As this TravelingMom sat down to write about the perfect Valentine’s weekend… a romantic getaway to Quebec City during Carnaval, her thoughts were interrupted by the tragic news of a mass shooting there. Quebec City, a destination not known for violence, just clean streets, and warm hospitality, had six people killed last night in a shooting at a mosque. After spending three days there, she is heartbroken for all the friendly French Canadians who made my visit so memorable. Here are her reflections on this beautiful city.
With its beautiful architecture, European vibe and rich history, Quebec City is a fabulous choice for a quick romantic getaway. Only 20 miles from the U.S.A., it’s a lot easier than crossing the Atlantic Ocean for a European vacation. Although Quebec City’s beautiful year round, it becomes a winter wonderland each February with its Winter Carnaval, two weeks of games and gatherings for locals and visitors alike. Here’s what you need to know to enjoy Canada’s French-speaking walled city. No parle Francais? No problem! Most Quebecois speak some English as well!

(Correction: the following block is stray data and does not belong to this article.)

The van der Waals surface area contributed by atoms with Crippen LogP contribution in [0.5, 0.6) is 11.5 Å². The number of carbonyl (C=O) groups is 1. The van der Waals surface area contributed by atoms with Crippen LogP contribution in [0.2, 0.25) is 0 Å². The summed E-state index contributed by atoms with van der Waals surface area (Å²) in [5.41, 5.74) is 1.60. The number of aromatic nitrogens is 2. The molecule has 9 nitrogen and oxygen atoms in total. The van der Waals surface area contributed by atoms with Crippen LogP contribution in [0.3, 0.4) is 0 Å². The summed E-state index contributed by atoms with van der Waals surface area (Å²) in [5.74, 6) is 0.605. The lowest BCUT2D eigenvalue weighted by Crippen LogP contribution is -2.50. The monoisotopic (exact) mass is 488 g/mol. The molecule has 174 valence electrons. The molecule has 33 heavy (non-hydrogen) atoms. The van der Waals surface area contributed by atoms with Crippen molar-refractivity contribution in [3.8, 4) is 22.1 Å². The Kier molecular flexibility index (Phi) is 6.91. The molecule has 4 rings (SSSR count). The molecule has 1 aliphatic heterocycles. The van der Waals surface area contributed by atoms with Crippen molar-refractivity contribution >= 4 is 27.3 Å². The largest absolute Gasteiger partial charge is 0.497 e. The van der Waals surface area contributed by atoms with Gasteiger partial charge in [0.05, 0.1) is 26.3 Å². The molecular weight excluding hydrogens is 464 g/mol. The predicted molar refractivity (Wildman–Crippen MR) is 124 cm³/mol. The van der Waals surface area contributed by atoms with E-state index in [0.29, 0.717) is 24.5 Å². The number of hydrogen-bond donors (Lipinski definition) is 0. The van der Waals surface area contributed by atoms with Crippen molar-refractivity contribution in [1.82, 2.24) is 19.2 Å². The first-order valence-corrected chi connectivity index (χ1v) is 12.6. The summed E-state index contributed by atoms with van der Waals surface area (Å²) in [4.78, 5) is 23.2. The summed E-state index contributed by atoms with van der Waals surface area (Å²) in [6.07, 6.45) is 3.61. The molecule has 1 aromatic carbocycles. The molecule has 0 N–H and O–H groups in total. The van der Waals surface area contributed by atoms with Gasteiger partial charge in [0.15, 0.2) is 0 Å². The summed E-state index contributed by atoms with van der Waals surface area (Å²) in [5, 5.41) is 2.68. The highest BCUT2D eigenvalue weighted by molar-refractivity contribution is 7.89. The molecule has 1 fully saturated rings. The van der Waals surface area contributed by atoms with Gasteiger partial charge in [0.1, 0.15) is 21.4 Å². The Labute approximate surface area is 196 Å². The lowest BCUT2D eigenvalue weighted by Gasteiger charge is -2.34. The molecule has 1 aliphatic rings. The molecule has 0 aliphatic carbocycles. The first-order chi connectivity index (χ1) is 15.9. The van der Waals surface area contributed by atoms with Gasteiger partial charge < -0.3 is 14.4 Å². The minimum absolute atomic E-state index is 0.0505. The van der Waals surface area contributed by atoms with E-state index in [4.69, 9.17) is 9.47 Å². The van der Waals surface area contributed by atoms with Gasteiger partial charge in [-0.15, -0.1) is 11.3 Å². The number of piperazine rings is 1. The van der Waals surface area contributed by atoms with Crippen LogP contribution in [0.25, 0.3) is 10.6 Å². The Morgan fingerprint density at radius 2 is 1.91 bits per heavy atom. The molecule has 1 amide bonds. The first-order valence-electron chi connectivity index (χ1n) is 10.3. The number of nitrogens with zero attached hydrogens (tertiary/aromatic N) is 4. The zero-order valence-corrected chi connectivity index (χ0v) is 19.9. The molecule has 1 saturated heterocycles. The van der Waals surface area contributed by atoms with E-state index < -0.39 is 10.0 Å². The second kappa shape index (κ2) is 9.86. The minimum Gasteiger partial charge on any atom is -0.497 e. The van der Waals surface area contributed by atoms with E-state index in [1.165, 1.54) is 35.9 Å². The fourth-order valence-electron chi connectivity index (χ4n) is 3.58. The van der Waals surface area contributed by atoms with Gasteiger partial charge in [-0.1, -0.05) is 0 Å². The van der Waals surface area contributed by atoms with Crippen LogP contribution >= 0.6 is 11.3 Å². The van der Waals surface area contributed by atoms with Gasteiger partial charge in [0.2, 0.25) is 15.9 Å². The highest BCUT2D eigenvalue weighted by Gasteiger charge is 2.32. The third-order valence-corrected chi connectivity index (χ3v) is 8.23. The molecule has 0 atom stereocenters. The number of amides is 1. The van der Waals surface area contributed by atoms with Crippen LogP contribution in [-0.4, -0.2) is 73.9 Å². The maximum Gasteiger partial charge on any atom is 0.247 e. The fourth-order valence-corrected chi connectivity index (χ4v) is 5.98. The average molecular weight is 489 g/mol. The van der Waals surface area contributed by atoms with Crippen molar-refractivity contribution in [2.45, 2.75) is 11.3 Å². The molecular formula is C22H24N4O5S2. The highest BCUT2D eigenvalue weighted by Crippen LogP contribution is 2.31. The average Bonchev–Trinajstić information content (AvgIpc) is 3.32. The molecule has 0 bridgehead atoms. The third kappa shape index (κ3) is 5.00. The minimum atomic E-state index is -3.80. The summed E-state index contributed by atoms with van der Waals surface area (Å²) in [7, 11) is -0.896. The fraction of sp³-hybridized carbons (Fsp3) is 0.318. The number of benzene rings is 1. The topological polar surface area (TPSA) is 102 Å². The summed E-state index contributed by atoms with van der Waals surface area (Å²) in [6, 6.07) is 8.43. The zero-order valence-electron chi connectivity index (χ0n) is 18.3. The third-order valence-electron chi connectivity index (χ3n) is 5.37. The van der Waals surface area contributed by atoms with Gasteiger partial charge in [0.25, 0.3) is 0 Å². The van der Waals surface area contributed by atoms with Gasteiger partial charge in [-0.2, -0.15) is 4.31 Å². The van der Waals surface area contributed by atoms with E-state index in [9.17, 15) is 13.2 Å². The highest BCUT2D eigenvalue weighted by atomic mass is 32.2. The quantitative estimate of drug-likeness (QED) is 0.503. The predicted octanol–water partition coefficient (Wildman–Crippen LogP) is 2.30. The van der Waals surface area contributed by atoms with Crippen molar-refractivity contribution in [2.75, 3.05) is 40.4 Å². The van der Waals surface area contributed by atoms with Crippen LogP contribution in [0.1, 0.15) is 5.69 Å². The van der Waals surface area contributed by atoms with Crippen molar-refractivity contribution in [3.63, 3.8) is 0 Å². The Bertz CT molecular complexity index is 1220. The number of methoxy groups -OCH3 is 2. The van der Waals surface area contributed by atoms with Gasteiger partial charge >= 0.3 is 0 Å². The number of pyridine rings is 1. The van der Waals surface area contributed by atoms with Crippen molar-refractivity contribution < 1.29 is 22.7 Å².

As the birthplace of French Canada, Quebec City has a European vibe that makes it especially romantic. Quebecois (natives of Quebec) don’t let winter keep them from enjoying the charming cobblestone streets of Old Quebec or the beautiful parks. For $2.50, take the funicular from the iconic Fairmont Chateau Frontenac right into the heart of Old Quebec, where French cafes and patisseries have you feeling like you’re in Paris.
A great start to a Quebec City visit is a tour of the Quebec Parliament. Not only is the historic building of interest, but the free guided tour in English will give you a much better understanding of Canadian politics and history. Ask your concierge for tour times.
The Parliament Building is just a five-minute walk from Old Quebec, the only North American walled city outside of Mexico. Consider taking a carriage ride with your sweetheart through the cobblestone streets. Admire the picturesque window boxes that decorate the 17th- and 18th-century buildings.
Looking for a French inspired restaurant that’s tres chic, while also tres romantique? Book a table at Restaurant le Louis Herbert on the pedestrian-friendly street, Grand-Allee Est. The original stone walls of this 18th century building transport you to a different time, but the exposed glass atrium roof mean they’re not stuck in the past. I recommend their classic French bouillabaisse. Bon appetit!